Co-operation in infant peers.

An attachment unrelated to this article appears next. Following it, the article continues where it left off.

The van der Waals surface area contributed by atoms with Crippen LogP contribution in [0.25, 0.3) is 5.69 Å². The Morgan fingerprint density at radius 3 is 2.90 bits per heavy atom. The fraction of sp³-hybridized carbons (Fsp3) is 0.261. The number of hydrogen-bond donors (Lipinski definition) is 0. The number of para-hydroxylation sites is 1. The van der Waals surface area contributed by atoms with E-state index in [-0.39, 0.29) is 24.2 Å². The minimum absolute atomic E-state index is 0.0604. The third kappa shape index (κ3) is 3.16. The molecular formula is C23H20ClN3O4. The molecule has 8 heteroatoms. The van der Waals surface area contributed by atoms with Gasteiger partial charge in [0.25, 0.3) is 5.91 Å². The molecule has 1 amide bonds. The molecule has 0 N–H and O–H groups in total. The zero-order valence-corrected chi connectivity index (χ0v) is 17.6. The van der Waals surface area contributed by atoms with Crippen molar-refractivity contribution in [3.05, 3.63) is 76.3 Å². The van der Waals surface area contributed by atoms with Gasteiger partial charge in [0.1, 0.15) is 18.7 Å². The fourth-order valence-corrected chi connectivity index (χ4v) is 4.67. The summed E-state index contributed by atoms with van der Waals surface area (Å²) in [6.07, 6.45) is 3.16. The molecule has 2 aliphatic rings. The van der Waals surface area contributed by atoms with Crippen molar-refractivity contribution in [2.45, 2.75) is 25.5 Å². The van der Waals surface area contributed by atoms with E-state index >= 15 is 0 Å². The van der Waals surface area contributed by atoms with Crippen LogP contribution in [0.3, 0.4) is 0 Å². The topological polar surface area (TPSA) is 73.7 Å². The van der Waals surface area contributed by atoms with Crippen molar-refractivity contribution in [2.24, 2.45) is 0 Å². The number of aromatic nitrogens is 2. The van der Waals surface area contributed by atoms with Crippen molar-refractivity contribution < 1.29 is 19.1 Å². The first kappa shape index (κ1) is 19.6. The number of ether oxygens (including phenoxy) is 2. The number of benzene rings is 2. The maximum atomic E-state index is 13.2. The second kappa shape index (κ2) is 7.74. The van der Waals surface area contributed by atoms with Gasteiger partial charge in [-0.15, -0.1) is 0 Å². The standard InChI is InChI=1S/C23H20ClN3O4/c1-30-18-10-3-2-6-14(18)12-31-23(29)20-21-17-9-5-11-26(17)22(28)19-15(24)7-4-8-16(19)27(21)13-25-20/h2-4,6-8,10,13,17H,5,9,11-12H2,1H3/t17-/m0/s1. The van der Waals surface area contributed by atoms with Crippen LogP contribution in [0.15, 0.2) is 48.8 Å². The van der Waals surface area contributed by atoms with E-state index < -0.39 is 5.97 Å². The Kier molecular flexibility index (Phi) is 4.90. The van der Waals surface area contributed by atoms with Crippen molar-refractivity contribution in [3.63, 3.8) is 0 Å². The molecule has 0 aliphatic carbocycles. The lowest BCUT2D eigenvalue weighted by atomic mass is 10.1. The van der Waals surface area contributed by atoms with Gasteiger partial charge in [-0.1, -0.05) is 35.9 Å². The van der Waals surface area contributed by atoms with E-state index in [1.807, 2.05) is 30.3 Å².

Throughout the world, infants and toddlers are spending less time with mothers and more time with peers than ever before, mainly in different kinds of day care. This changing pattern of child care may affect the early development of social competence which is seen as important for social, emotional and intellectual growth. It would therefore be valuable to know in what way different aspects of social competence are influenced by mothers and by peers. The degree of compliance shown by infants and their ability to co-operate in tasks and games have been found to be important indices of social competence. This study observed 48 infants in dyadic interaction, first with their mothers (Situation 1) and then with a familiar peer (Situation 2), as they engaged in a co-operative game. The aim was to assess differences, similarities and possible continuities between the mother-infant and peer systems in children of four age groups (AGs) : AG1 - 37 to 61 weeks7 AG2 - 62 to 86 weekS7 AG3- 87 to 111 weeks7 AG4 - 112 to 136 weeks. Recording was by videotape. Analysis involved the coding of 56 behaviours in three broad areas : mothers' teaching behaviours, children's behaviours with mothers, and peer behaviours. The group was composed of singletons (N=34) and twins (N=14). Singletons were observed over all four age groups, twins over AG1 and AG2 only, and sexes were analysed separately over AG3 and AG4. Behaviours were also compared over both Situations. Reliability was calculated in three ways, giving means of intra- and inter-observer agreement of .92, .82 and .87. Meaningful groups of behaviours were analysed with two-tailed tests of significance. Univariate analysis with multiple independent variables were used for singletons' behaviours over all age groups. Behaviours showing significant differences were analysed for trend and for differences between age groups. Manovas were used for all other comparisons. Correlations were examined between selected behaviours. Differences in mothers' teaching strategies over the age groups were found. Two behaviours which did not show age-related or situation- related differences are discussed, as well as different reactions to these behaviours by mothers and peers. Findings from research with singletons were comfirmed. Differences were found between the behaviours of mothers of singletons and mothers of twins, which suggest that the mothers of twins are not as skilled as mothers of singletons in playing with one child in a dyadic situation. Findings by Savic (1980) are confirmed that twins find the peer situation less stimulating than singletons do, and that twins are more advanced than singletons are in social competence. Sex differences were found suggesting that boys are involved in more active experiences, whereas girls are associated with more passive ones. Analysis of sequences of behaviours suggested that this method was more suitable than analysis of discrete interactions for the observation of complex behaviours such as engagement. It also showed that game-playing did not have the same characteristics in the mother-infant and the peer situations, and comparisons with other research findings are made. No indication was found that the skills taught by mothers were carried over entirely without modification to the peer situation, but other suggestions of possible continuities are discussed. Children's game-playing behaviours were found to be extensions of their own creativity as apparently elicited by experience with peers. The effect on this creativity of the existence and the quality of peer friendships is discussed.